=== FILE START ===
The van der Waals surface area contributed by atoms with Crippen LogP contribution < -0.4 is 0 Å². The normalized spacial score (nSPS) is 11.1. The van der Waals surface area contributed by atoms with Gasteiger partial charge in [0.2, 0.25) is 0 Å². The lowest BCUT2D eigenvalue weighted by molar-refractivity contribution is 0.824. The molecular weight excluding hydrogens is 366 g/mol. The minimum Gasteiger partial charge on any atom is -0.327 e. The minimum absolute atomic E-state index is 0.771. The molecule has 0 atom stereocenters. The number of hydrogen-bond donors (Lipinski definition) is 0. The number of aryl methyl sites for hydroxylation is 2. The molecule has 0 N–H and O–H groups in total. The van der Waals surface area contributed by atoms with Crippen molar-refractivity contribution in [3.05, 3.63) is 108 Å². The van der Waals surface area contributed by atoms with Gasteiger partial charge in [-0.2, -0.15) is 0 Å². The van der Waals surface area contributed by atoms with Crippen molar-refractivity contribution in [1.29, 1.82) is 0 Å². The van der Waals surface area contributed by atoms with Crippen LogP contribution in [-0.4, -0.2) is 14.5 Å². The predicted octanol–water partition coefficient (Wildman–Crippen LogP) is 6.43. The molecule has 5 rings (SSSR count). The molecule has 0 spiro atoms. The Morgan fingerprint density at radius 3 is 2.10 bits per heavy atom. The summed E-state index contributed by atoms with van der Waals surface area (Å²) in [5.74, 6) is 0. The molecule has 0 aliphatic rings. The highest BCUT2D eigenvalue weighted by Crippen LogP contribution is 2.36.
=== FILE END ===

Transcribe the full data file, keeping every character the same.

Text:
The van der Waals surface area contributed by atoms with Crippen LogP contribution < -0.4 is 0 Å². The normalized spacial score (nSPS) is 11.1. The van der Waals surface area contributed by atoms with Gasteiger partial charge in [0.2, 0.25) is 0 Å². The lowest BCUT2D eigenvalue weighted by molar-refractivity contribution is 0.824. The molecular weight excluding hydrogens is 366 g/mol. The minimum Gasteiger partial charge on any atom is -0.327 e. The minimum absolute atomic E-state index is 0.771. The molecule has 0 atom stereocenters. The number of hydrogen-bond donors (Lipinski definition) is 0. The number of aryl methyl sites for hydroxylation is 2. The molecule has 0 N–H and O–H groups in total. The van der Waals surface area contributed by atoms with Crippen molar-refractivity contribution in [3.05, 3.63) is 108 Å². The van der Waals surface area contributed by atoms with Gasteiger partial charge in [-0.2, -0.15) is 0 Å². The van der Waals surface area contributed by atoms with Crippen molar-refractivity contribution in [1.29, 1.82) is 0 Å². The van der Waals surface area contributed by atoms with Crippen LogP contribution in [-0.4, -0.2) is 14.5 Å². The predicted octanol–water partition coefficient (Wildman–Crippen LogP) is 6.43. The molecule has 5 rings (SSSR count). The molecule has 0 spiro atoms. The Morgan fingerprint density at radius 3 is 2.10 bits per heavy atom. The summed E-state index contributed by atoms with van der Waals surface area (Å²) in [5.74, 6) is 0. The molecule has 0 aliphatic rings. The highest BCUT2D eigenvalue weighted by Crippen LogP contribution is 2.36.